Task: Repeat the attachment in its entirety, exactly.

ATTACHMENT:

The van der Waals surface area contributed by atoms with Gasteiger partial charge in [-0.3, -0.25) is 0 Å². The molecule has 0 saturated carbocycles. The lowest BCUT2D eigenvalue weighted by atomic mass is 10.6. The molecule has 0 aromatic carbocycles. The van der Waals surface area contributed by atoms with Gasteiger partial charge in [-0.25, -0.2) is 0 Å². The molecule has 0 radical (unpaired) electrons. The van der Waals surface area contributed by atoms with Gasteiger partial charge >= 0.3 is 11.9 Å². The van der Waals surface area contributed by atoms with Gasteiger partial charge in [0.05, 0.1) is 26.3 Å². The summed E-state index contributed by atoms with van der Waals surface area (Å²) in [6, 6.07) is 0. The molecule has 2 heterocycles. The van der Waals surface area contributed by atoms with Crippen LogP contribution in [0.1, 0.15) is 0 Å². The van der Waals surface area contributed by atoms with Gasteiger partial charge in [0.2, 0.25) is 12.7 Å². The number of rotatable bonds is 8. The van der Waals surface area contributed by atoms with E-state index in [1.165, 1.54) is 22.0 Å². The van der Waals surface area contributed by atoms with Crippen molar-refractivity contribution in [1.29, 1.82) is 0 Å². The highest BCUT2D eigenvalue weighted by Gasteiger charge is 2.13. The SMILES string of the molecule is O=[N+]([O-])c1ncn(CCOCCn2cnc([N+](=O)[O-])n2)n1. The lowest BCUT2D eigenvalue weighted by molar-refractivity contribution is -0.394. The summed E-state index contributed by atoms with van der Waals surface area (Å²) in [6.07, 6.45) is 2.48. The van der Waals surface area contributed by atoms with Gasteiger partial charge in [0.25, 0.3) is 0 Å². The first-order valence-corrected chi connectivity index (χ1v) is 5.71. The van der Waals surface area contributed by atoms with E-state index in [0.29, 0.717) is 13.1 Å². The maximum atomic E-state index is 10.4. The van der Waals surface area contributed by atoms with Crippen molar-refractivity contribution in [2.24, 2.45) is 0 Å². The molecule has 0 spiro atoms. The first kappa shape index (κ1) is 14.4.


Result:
The van der Waals surface area contributed by atoms with Gasteiger partial charge in [-0.3, -0.25) is 0 Å². The molecule has 0 saturated carbocycles. The lowest BCUT2D eigenvalue weighted by atomic mass is 10.6. The molecule has 0 aromatic carbocycles. The van der Waals surface area contributed by atoms with Gasteiger partial charge in [-0.25, -0.2) is 0 Å². The molecule has 0 radical (unpaired) electrons. The van der Waals surface area contributed by atoms with Gasteiger partial charge >= 0.3 is 11.9 Å². The van der Waals surface area contributed by atoms with Gasteiger partial charge in [0.05, 0.1) is 26.3 Å². The summed E-state index contributed by atoms with van der Waals surface area (Å²) in [6, 6.07) is 0. The molecule has 2 heterocycles. The van der Waals surface area contributed by atoms with Crippen LogP contribution in [0.1, 0.15) is 0 Å². The van der Waals surface area contributed by atoms with Gasteiger partial charge in [0.2, 0.25) is 12.7 Å². The number of rotatable bonds is 8. The van der Waals surface area contributed by atoms with E-state index in [1.165, 1.54) is 22.0 Å². The van der Waals surface area contributed by atoms with Crippen molar-refractivity contribution in [1.29, 1.82) is 0 Å². The highest BCUT2D eigenvalue weighted by Gasteiger charge is 2.13. The SMILES string of the molecule is O=[N+]([O-])c1ncn(CCOCCn2cnc([N+](=O)[O-])n2)n1. The lowest BCUT2D eigenvalue weighted by molar-refractivity contribution is -0.394. The summed E-state index contributed by atoms with van der Waals surface area (Å²) in [6.07, 6.45) is 2.48. The van der Waals surface area contributed by atoms with Gasteiger partial charge in [0.25, 0.3) is 0 Å². The first-order valence-corrected chi connectivity index (χ1v) is 5.71. The van der Waals surface area contributed by atoms with E-state index in [0.29, 0.717) is 13.1 Å². The maximum atomic E-state index is 10.4. The van der Waals surface area contributed by atoms with Crippen molar-refractivity contribution in [2.24, 2.45) is 0 Å². The molecule has 0 spiro atoms. The first kappa shape index (κ1) is 14.4.